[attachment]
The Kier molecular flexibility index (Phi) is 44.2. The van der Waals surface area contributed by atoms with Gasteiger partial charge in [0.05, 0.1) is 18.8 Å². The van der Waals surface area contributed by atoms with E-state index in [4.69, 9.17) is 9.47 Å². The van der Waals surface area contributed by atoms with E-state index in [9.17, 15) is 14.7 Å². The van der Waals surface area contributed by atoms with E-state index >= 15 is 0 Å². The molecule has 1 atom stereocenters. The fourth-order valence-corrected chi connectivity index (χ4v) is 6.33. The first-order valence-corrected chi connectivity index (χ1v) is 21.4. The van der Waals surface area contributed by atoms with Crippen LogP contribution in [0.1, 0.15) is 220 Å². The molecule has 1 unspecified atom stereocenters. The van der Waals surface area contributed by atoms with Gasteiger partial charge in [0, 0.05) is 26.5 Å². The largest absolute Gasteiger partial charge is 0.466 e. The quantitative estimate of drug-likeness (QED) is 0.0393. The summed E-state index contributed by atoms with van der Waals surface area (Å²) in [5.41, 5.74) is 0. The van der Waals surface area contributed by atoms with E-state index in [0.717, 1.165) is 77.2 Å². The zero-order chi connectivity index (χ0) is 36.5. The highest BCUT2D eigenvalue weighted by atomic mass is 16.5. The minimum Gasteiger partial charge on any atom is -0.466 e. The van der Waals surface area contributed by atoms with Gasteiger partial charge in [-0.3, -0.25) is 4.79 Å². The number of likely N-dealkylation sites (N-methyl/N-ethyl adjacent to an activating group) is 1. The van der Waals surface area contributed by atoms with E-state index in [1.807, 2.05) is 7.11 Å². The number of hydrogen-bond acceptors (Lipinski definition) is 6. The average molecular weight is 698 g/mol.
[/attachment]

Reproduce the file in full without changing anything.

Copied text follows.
The Kier molecular flexibility index (Phi) is 44.2. The van der Waals surface area contributed by atoms with Gasteiger partial charge in [0.05, 0.1) is 18.8 Å². The van der Waals surface area contributed by atoms with E-state index in [4.69, 9.17) is 9.47 Å². The van der Waals surface area contributed by atoms with E-state index in [9.17, 15) is 14.7 Å². The van der Waals surface area contributed by atoms with E-state index >= 15 is 0 Å². The molecule has 1 atom stereocenters. The fourth-order valence-corrected chi connectivity index (χ4v) is 6.33. The first-order valence-corrected chi connectivity index (χ1v) is 21.4. The van der Waals surface area contributed by atoms with Crippen LogP contribution in [0.1, 0.15) is 220 Å². The molecule has 1 unspecified atom stereocenters. The van der Waals surface area contributed by atoms with Gasteiger partial charge in [0, 0.05) is 26.5 Å². The largest absolute Gasteiger partial charge is 0.466 e. The quantitative estimate of drug-likeness (QED) is 0.0393. The summed E-state index contributed by atoms with van der Waals surface area (Å²) in [5.41, 5.74) is 0. The van der Waals surface area contributed by atoms with E-state index in [0.717, 1.165) is 77.2 Å². The zero-order chi connectivity index (χ0) is 36.5. The highest BCUT2D eigenvalue weighted by atomic mass is 16.5. The minimum Gasteiger partial charge on any atom is -0.466 e. The van der Waals surface area contributed by atoms with Gasteiger partial charge in [-0.3, -0.25) is 4.79 Å². The number of likely N-dealkylation sites (N-methyl/N-ethyl adjacent to an activating group) is 1. The van der Waals surface area contributed by atoms with E-state index in [1.807, 2.05) is 7.11 Å². The number of hydrogen-bond acceptors (Lipinski definition) is 6. The average molecular weight is 698 g/mol.